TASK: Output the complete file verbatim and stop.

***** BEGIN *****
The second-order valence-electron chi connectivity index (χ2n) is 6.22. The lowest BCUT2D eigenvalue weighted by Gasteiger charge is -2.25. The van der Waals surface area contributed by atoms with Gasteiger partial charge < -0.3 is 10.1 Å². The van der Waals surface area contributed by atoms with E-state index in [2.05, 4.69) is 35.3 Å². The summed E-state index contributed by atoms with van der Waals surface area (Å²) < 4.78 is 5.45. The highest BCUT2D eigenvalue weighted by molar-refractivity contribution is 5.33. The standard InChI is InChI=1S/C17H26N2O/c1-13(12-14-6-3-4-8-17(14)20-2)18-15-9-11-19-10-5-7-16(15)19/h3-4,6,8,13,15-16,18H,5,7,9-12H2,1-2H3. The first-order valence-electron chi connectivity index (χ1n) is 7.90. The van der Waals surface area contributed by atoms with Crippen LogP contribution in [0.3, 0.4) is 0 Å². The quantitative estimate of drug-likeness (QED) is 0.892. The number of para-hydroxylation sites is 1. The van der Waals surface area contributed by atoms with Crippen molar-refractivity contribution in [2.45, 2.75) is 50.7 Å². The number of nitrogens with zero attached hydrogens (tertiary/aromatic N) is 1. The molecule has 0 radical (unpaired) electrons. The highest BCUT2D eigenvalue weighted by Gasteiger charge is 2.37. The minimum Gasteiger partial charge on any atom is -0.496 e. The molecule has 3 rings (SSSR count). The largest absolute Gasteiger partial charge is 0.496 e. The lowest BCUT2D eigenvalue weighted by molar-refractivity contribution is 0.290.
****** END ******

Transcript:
The second-order valence-electron chi connectivity index (χ2n) is 6.22. The lowest BCUT2D eigenvalue weighted by Gasteiger charge is -2.25. The van der Waals surface area contributed by atoms with Gasteiger partial charge < -0.3 is 10.1 Å². The van der Waals surface area contributed by atoms with E-state index in [2.05, 4.69) is 35.3 Å². The summed E-state index contributed by atoms with van der Waals surface area (Å²) < 4.78 is 5.45. The highest BCUT2D eigenvalue weighted by molar-refractivity contribution is 5.33. The standard InChI is InChI=1S/C17H26N2O/c1-13(12-14-6-3-4-8-17(14)20-2)18-15-9-11-19-10-5-7-16(15)19/h3-4,6,8,13,15-16,18H,5,7,9-12H2,1-2H3. The first-order valence-electron chi connectivity index (χ1n) is 7.90. The van der Waals surface area contributed by atoms with Crippen LogP contribution in [0.3, 0.4) is 0 Å². The quantitative estimate of drug-likeness (QED) is 0.892. The number of para-hydroxylation sites is 1. The van der Waals surface area contributed by atoms with Crippen molar-refractivity contribution in [2.45, 2.75) is 50.7 Å². The number of nitrogens with zero attached hydrogens (tertiary/aromatic N) is 1. The molecule has 0 radical (unpaired) electrons. The highest BCUT2D eigenvalue weighted by Gasteiger charge is 2.37. The minimum Gasteiger partial charge on any atom is -0.496 e. The molecule has 3 rings (SSSR count). The largest absolute Gasteiger partial charge is 0.496 e. The lowest BCUT2D eigenvalue weighted by molar-refractivity contribution is 0.290.